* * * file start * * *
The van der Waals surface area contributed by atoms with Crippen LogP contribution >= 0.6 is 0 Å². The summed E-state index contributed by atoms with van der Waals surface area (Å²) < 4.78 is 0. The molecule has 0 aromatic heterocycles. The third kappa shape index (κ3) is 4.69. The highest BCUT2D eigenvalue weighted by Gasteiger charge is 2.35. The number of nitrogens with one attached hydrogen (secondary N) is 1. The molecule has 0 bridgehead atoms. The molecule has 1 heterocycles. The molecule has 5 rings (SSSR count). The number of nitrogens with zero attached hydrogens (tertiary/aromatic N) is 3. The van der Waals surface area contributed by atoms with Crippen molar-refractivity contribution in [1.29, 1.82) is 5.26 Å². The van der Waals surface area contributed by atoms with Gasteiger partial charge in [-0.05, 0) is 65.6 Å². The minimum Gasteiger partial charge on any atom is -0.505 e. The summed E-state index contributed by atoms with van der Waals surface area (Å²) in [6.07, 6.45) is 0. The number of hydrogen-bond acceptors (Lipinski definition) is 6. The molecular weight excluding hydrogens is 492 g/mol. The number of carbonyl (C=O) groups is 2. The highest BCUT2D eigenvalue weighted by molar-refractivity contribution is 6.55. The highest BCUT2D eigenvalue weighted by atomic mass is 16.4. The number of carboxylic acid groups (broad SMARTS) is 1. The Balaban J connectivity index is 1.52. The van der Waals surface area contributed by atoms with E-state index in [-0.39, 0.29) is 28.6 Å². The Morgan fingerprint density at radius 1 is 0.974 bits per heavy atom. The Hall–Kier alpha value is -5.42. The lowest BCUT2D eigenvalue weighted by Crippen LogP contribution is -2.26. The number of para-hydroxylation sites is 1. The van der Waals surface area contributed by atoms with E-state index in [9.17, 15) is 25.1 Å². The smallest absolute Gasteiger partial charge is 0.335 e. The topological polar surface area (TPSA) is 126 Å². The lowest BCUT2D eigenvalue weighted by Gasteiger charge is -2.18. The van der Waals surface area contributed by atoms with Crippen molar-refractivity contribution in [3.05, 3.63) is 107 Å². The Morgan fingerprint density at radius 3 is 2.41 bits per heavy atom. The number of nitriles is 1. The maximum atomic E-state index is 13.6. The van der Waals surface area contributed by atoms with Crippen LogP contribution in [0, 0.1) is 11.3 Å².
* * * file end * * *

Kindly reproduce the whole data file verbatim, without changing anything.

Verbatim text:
The van der Waals surface area contributed by atoms with Crippen LogP contribution >= 0.6 is 0 Å². The summed E-state index contributed by atoms with van der Waals surface area (Å²) < 4.78 is 0. The molecule has 0 aromatic heterocycles. The third kappa shape index (κ3) is 4.69. The highest BCUT2D eigenvalue weighted by Gasteiger charge is 2.35. The number of nitrogens with one attached hydrogen (secondary N) is 1. The molecule has 0 bridgehead atoms. The molecule has 1 heterocycles. The molecule has 5 rings (SSSR count). The number of nitrogens with zero attached hydrogens (tertiary/aromatic N) is 3. The van der Waals surface area contributed by atoms with Crippen molar-refractivity contribution in [1.29, 1.82) is 5.26 Å². The van der Waals surface area contributed by atoms with Gasteiger partial charge in [-0.05, 0) is 65.6 Å². The minimum Gasteiger partial charge on any atom is -0.505 e. The summed E-state index contributed by atoms with van der Waals surface area (Å²) in [6.07, 6.45) is 0. The number of hydrogen-bond acceptors (Lipinski definition) is 6. The molecular weight excluding hydrogens is 492 g/mol. The number of carbonyl (C=O) groups is 2. The highest BCUT2D eigenvalue weighted by molar-refractivity contribution is 6.55. The highest BCUT2D eigenvalue weighted by atomic mass is 16.4. The number of carboxylic acid groups (broad SMARTS) is 1. The Balaban J connectivity index is 1.52. The van der Waals surface area contributed by atoms with E-state index in [-0.39, 0.29) is 28.6 Å². The Morgan fingerprint density at radius 1 is 0.974 bits per heavy atom. The Hall–Kier alpha value is -5.42. The lowest BCUT2D eigenvalue weighted by Crippen LogP contribution is -2.26. The number of para-hydroxylation sites is 1. The van der Waals surface area contributed by atoms with E-state index in [9.17, 15) is 25.1 Å². The smallest absolute Gasteiger partial charge is 0.335 e. The topological polar surface area (TPSA) is 126 Å². The lowest BCUT2D eigenvalue weighted by Gasteiger charge is -2.18. The van der Waals surface area contributed by atoms with Crippen molar-refractivity contribution in [3.05, 3.63) is 107 Å². The Morgan fingerprint density at radius 3 is 2.41 bits per heavy atom. The number of nitriles is 1. The maximum atomic E-state index is 13.6. The van der Waals surface area contributed by atoms with Crippen LogP contribution in [0, 0.1) is 11.3 Å².